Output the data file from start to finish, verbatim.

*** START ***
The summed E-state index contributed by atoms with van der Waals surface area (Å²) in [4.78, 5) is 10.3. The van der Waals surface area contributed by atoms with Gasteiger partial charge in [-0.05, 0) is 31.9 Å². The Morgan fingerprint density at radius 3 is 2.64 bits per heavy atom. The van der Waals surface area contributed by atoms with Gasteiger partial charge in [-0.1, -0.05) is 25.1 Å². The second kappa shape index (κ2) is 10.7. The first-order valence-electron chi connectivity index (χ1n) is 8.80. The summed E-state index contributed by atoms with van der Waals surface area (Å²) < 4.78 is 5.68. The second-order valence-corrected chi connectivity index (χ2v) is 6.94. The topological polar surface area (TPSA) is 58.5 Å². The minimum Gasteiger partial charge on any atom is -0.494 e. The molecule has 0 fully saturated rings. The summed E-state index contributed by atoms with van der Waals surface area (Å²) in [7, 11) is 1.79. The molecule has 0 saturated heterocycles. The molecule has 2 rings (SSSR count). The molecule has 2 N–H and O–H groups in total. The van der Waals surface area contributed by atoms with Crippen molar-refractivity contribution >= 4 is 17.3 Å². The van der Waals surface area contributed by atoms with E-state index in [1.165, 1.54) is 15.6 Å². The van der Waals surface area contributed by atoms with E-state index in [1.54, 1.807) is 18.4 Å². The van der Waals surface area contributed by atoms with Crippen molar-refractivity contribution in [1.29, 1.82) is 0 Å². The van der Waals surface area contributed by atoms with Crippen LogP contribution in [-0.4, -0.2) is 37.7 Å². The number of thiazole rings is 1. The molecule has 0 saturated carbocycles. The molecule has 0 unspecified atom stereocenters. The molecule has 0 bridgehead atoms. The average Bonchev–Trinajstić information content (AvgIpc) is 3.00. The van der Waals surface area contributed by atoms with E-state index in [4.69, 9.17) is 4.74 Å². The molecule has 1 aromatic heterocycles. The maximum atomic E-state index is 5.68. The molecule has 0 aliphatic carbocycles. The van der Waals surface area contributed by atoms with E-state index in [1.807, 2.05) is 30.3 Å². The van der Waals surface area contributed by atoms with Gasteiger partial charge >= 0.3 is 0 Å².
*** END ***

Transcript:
The summed E-state index contributed by atoms with van der Waals surface area (Å²) in [4.78, 5) is 10.3. The van der Waals surface area contributed by atoms with Gasteiger partial charge in [-0.05, 0) is 31.9 Å². The Morgan fingerprint density at radius 3 is 2.64 bits per heavy atom. The van der Waals surface area contributed by atoms with Gasteiger partial charge in [-0.1, -0.05) is 25.1 Å². The second kappa shape index (κ2) is 10.7. The first-order valence-electron chi connectivity index (χ1n) is 8.80. The summed E-state index contributed by atoms with van der Waals surface area (Å²) < 4.78 is 5.68. The second-order valence-corrected chi connectivity index (χ2v) is 6.94. The topological polar surface area (TPSA) is 58.5 Å². The minimum Gasteiger partial charge on any atom is -0.494 e. The molecule has 0 fully saturated rings. The summed E-state index contributed by atoms with van der Waals surface area (Å²) in [7, 11) is 1.79. The molecule has 0 saturated heterocycles. The molecule has 2 rings (SSSR count). The molecule has 2 N–H and O–H groups in total. The van der Waals surface area contributed by atoms with Crippen molar-refractivity contribution >= 4 is 17.3 Å². The van der Waals surface area contributed by atoms with E-state index in [1.165, 1.54) is 15.6 Å². The van der Waals surface area contributed by atoms with E-state index in [1.54, 1.807) is 18.4 Å². The van der Waals surface area contributed by atoms with Crippen molar-refractivity contribution in [1.29, 1.82) is 0 Å². The van der Waals surface area contributed by atoms with Crippen LogP contribution in [-0.4, -0.2) is 37.7 Å². The number of thiazole rings is 1. The molecule has 0 saturated carbocycles. The molecule has 0 unspecified atom stereocenters. The molecule has 0 bridgehead atoms. The average Bonchev–Trinajstić information content (AvgIpc) is 3.00. The van der Waals surface area contributed by atoms with E-state index in [4.69, 9.17) is 4.74 Å². The molecule has 1 aromatic heterocycles. The maximum atomic E-state index is 5.68. The molecule has 0 aliphatic carbocycles. The van der Waals surface area contributed by atoms with E-state index in [1.807, 2.05) is 30.3 Å². The van der Waals surface area contributed by atoms with Gasteiger partial charge >= 0.3 is 0 Å².